Location: Washington, D.C.
Project type: historic preservation
The National Building Museum is one of D.C.'s prestigious historic buildings built between 1882 and 1887. The building includes eight 75-foot-high Corinthian columns that are eight feet in diameter.
The General Services Administration commissioned MTFA Architecture to evaluate the capitals of the columns as pieces of the aging plaster were falling to the ground. The history, fabrication and craftsmanship of the columns were studied in order to develop alternatives to stabilize and protect the public under the columns. Using the Department of the Interiors historic guidelines, the MTFA team developed multiple schemes to address the issue.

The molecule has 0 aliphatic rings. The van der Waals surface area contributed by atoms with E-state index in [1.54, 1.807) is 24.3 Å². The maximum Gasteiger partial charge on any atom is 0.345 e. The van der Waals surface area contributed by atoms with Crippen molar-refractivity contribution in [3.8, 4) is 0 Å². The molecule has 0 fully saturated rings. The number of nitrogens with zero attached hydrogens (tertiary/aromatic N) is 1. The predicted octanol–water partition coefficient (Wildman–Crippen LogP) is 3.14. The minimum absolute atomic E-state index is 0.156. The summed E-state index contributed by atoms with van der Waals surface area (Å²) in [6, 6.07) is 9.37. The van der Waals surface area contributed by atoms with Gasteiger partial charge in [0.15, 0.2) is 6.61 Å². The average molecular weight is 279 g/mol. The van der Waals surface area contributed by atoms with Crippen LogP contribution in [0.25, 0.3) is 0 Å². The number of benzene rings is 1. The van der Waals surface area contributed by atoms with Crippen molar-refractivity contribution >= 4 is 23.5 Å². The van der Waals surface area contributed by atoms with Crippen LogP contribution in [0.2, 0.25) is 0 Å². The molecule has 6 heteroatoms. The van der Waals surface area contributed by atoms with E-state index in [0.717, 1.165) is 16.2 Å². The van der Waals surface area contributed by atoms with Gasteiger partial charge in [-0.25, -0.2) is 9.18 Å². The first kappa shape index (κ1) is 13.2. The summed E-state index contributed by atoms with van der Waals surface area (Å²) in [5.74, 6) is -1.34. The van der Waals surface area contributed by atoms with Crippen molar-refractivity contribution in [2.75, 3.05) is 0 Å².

The selected alternative involved adding a fine mesh around the entire capital, hardly apparent to the eye. This solution protects the public, does not harm the historic artifact and provided an aesthetic solution that preserved the visual impact of the columns. The project was developed in record time in order to meet a schedule based on the visit of Prince Charles and former President Bush to the National Building Museum.